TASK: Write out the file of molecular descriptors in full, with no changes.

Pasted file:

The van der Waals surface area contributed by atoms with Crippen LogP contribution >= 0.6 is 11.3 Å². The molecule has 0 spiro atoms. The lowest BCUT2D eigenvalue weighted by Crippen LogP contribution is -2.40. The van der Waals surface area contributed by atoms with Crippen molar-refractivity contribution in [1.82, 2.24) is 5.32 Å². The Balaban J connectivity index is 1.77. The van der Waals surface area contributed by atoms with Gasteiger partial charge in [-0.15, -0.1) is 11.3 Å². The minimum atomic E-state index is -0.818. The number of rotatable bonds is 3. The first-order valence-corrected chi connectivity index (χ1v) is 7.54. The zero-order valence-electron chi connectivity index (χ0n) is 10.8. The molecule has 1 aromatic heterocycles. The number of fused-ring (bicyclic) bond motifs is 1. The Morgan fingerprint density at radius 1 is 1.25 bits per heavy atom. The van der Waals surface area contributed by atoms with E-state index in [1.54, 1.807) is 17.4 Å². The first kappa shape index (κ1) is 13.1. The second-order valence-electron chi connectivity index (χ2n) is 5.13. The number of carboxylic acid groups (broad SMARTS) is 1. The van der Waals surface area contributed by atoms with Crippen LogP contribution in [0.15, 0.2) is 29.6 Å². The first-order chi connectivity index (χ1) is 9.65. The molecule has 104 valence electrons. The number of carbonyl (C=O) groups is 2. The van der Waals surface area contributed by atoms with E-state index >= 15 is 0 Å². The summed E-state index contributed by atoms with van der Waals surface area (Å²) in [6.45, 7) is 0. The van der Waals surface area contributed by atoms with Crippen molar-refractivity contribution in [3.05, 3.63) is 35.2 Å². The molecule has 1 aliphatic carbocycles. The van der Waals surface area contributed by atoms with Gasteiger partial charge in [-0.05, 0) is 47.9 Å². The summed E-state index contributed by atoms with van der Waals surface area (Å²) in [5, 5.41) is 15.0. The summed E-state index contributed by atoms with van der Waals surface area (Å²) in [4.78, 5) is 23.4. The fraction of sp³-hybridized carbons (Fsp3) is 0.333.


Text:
The van der Waals surface area contributed by atoms with Crippen LogP contribution >= 0.6 is 11.3 Å². The molecule has 0 spiro atoms. The lowest BCUT2D eigenvalue weighted by Crippen LogP contribution is -2.40. The van der Waals surface area contributed by atoms with Crippen molar-refractivity contribution in [1.82, 2.24) is 5.32 Å². The Balaban J connectivity index is 1.77. The van der Waals surface area contributed by atoms with Gasteiger partial charge in [-0.15, -0.1) is 11.3 Å². The minimum atomic E-state index is -0.818. The number of rotatable bonds is 3. The first-order valence-corrected chi connectivity index (χ1v) is 7.54. The zero-order valence-electron chi connectivity index (χ0n) is 10.8. The molecule has 1 aromatic heterocycles. The number of fused-ring (bicyclic) bond motifs is 1. The Morgan fingerprint density at radius 1 is 1.25 bits per heavy atom. The van der Waals surface area contributed by atoms with E-state index in [1.54, 1.807) is 17.4 Å². The first kappa shape index (κ1) is 13.1. The second-order valence-electron chi connectivity index (χ2n) is 5.13. The number of carboxylic acid groups (broad SMARTS) is 1. The van der Waals surface area contributed by atoms with Crippen LogP contribution in [0.15, 0.2) is 29.6 Å². The first-order chi connectivity index (χ1) is 9.65. The molecule has 104 valence electrons. The number of carbonyl (C=O) groups is 2. The van der Waals surface area contributed by atoms with E-state index >= 15 is 0 Å². The summed E-state index contributed by atoms with van der Waals surface area (Å²) in [6.45, 7) is 0. The van der Waals surface area contributed by atoms with Crippen molar-refractivity contribution in [3.05, 3.63) is 35.2 Å². The molecule has 1 aliphatic carbocycles. The van der Waals surface area contributed by atoms with Gasteiger partial charge in [-0.05, 0) is 47.9 Å². The summed E-state index contributed by atoms with van der Waals surface area (Å²) in [5, 5.41) is 15.0. The summed E-state index contributed by atoms with van der Waals surface area (Å²) in [4.78, 5) is 23.4. The fraction of sp³-hybridized carbons (Fsp3) is 0.333.